TAHOE/TRUCKEE, Calif. — The 2012 weather clock continues to tick against what is looking increasingly likely to be a below normal winter for precipitation. But 60 years ago, residents in the Tahoe-Truckee region were battling the Storm King in what would turn out to be the second snowiest winter in regional history.
Heavy snowstorms in December 1951 had trapped hundreds of skiers and motorists during the Christmas holidays, followed in mid-January by one of the worst blizzards ever experienced on Donner Pass. That storm surge trapped a luxury streamliner passenger train full of passengers for more than three days near Yuba Gap. All 226 people on board were saved, but two men involved in the rescue efforts died while dealing with the brutal weather conditions.
In February there was a lull with slightly above normal snowfall, but then March roared in with a bang. That month's snowfall totaled 13 feet — with the Soda Springs snowpack peaking at more than 22 feet deep. Avalanches throughout the Sierra threatened communities. Near Bishop, Calif., 33 people were rescued after an avalanche destroyed their mining camp. The group had spent two days huddled in a basement fearing to leave. The snow slide hit so quickly it separated an infant from its mother and buried the child under 15 feet of snow. Thomas Holmes, the father of the young child said, “I was outside the mill when the avalanche struck. I looked around and saw a wall of snow roaring down from the canyon walls. The houses seemed to explode. I started running toward my home, almost crazy because I was sure my wife and baby were killed.” When he found his wife alive, she pointed to a towering wall of snow and said, “Our baby Michael is under that.” Holmes and some friends frantically dug into the snow pile for two hours before finding the toddler. Amazingly, the child was fine. A relieved Holmes later said, “Michael was wedged between the dogs. All were alive and uninjured. I am sure we owe our son's life to our dogs. They must have crept as closely as possible to him to protect him and keep him warm.”
On Tahoe's North Shore, drifts from 15 to 20 feet buried the lake shore road. Luckily, a threatened heating oil shortage was averted when fuel tanks at unoccupied homes were tapped. At Kings Beach, nurse Audrey Welch had to shoulder a backpack of medical supplies and struggle through snow up to her neck to care for pregnant women on both sides of the state line.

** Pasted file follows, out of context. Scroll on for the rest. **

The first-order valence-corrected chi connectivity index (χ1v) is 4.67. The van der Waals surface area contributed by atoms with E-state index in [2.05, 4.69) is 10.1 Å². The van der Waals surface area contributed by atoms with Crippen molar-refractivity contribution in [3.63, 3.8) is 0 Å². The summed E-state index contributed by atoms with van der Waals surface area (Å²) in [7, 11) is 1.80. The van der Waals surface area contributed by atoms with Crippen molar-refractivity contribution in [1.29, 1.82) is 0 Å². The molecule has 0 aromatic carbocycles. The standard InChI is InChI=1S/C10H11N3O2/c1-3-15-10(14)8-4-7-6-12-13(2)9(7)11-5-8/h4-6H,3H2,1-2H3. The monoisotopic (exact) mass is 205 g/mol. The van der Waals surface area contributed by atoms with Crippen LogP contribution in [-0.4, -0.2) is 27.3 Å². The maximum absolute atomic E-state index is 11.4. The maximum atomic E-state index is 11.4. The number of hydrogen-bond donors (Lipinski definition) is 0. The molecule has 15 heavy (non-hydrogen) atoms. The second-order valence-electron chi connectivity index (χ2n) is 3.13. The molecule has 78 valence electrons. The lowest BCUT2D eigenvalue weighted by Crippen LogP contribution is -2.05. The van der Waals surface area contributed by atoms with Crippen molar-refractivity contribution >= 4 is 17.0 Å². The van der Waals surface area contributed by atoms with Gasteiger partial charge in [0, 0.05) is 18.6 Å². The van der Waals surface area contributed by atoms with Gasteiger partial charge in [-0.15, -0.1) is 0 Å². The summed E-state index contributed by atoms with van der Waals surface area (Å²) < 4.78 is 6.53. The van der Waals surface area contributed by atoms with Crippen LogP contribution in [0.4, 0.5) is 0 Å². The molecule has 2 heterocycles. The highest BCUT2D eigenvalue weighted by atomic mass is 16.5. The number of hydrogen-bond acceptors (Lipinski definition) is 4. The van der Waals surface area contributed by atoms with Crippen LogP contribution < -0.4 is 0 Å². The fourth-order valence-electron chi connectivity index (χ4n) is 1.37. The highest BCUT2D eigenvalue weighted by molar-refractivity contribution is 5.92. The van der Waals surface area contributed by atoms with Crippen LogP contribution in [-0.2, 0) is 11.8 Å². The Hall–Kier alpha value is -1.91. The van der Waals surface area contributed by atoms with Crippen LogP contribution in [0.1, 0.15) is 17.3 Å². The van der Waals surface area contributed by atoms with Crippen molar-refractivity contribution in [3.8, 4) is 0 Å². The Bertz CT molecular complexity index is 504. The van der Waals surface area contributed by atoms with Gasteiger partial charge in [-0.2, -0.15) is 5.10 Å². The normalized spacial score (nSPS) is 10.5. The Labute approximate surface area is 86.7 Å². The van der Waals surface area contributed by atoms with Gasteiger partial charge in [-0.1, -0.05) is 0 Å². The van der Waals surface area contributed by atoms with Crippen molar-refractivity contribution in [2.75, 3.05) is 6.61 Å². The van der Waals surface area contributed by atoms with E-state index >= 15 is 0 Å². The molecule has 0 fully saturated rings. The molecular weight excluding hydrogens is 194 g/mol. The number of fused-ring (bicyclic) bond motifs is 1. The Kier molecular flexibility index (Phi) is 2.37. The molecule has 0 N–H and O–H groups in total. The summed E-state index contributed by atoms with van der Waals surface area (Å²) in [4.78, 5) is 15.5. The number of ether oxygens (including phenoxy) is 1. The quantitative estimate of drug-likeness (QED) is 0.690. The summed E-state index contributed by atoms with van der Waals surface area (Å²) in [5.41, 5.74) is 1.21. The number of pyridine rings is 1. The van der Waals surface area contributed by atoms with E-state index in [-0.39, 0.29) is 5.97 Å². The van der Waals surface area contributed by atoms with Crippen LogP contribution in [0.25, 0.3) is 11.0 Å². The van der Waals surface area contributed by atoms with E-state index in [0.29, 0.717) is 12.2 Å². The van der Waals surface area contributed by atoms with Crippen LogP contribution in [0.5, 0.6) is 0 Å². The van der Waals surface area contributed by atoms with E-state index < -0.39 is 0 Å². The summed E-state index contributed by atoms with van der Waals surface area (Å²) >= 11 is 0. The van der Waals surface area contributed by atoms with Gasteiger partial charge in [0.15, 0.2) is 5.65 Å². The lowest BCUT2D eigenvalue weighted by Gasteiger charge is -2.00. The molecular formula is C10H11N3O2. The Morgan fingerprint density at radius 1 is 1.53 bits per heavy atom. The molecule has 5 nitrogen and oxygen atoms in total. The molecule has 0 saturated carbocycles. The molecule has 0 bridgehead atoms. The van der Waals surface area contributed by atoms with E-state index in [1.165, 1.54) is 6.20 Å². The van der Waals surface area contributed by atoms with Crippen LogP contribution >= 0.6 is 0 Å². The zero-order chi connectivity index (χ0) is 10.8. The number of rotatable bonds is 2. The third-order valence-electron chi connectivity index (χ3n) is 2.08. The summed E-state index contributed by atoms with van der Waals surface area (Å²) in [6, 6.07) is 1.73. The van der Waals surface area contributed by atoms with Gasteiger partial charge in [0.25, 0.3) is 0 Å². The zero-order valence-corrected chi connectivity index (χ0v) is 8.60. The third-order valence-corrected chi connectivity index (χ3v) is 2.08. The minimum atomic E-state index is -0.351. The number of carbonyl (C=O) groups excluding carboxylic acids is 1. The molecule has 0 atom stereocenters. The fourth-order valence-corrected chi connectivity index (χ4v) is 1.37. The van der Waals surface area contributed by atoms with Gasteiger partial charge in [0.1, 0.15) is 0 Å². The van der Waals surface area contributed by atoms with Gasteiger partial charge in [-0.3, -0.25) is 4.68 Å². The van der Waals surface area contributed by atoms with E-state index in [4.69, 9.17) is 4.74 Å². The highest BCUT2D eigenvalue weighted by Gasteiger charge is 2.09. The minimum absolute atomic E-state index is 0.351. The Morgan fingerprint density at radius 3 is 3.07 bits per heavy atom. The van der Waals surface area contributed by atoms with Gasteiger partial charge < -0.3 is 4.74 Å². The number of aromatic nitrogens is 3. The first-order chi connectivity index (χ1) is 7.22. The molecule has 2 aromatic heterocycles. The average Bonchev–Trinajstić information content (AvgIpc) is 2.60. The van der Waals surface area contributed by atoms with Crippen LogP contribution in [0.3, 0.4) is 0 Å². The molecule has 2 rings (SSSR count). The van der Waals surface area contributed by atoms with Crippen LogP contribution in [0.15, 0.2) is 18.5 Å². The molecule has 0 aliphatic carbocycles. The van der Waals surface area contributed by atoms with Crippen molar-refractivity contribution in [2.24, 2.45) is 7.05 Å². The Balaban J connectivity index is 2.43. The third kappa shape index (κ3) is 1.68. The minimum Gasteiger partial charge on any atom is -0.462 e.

The storms didn't keep the skiers away. Longtime Donner Lake resident Vi White remembered how she and her husband Carson took the train to Norden. They had to step over the telephone wires on their skis in order to reach the chairlifts at Sugar Bowl resort. The winter of '52 boasts a seemingly endless list of weather superlatives, including the deepest snowpack ever measured near Donner Pass at 26 feet, and the Summit's second greatest annual snowfall on record with 67.7 feet, just 5 inches shy of the 1938 all-time record. U.S. Highway 40 (pre-dating Interstate 80) was closed for 30 consecutive days.
Some locals blamed the exceptional snowfall on the early December 1951 eruption of the Hibock Hibock volcano in the Philippines, which blasted tons of ash and sulfur dioxide into the atmosphere. It's impossible to say whether all that particulate matter contributed to the incredible amount of snow that buried the Tahoe-Truckee region that winter, but to stranded residents the record snowpack and endless snowfall certainly seemed like an avalanche of white ash.
— Tahoe weather historian Mark McLaughlin is a nationally published author and professional speaker. His award-winning books are available at local stores or at www.thestormking.com. You can reach him at email@example.com.